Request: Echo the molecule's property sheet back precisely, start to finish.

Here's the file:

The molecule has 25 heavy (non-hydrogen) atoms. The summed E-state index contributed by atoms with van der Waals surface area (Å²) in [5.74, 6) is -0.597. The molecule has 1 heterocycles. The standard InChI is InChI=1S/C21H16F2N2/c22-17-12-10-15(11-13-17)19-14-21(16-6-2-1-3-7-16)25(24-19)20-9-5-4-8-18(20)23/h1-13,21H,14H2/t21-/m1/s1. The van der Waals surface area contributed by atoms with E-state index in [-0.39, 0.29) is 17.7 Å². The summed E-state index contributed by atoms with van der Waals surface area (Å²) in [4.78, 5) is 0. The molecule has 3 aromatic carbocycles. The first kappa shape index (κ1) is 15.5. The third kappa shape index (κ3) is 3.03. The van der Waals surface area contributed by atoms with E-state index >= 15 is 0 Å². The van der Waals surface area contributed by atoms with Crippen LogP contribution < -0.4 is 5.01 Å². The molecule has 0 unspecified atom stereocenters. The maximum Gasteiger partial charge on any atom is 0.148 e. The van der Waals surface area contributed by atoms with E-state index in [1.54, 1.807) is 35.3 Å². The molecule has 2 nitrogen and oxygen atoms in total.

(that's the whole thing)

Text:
The molecule has 25 heavy (non-hydrogen) atoms. The summed E-state index contributed by atoms with van der Waals surface area (Å²) in [5.74, 6) is -0.597. The molecule has 1 heterocycles. The standard InChI is InChI=1S/C21H16F2N2/c22-17-12-10-15(11-13-17)19-14-21(16-6-2-1-3-7-16)25(24-19)20-9-5-4-8-18(20)23/h1-13,21H,14H2/t21-/m1/s1. The van der Waals surface area contributed by atoms with E-state index in [-0.39, 0.29) is 17.7 Å². The summed E-state index contributed by atoms with van der Waals surface area (Å²) in [4.78, 5) is 0. The molecule has 3 aromatic carbocycles. The first kappa shape index (κ1) is 15.5. The third kappa shape index (κ3) is 3.03. The van der Waals surface area contributed by atoms with E-state index >= 15 is 0 Å². The van der Waals surface area contributed by atoms with Crippen LogP contribution < -0.4 is 5.01 Å². The molecule has 0 unspecified atom stereocenters. The maximum Gasteiger partial charge on any atom is 0.148 e. The van der Waals surface area contributed by atoms with E-state index in [1.54, 1.807) is 35.3 Å². The molecule has 2 nitrogen and oxygen atoms in total.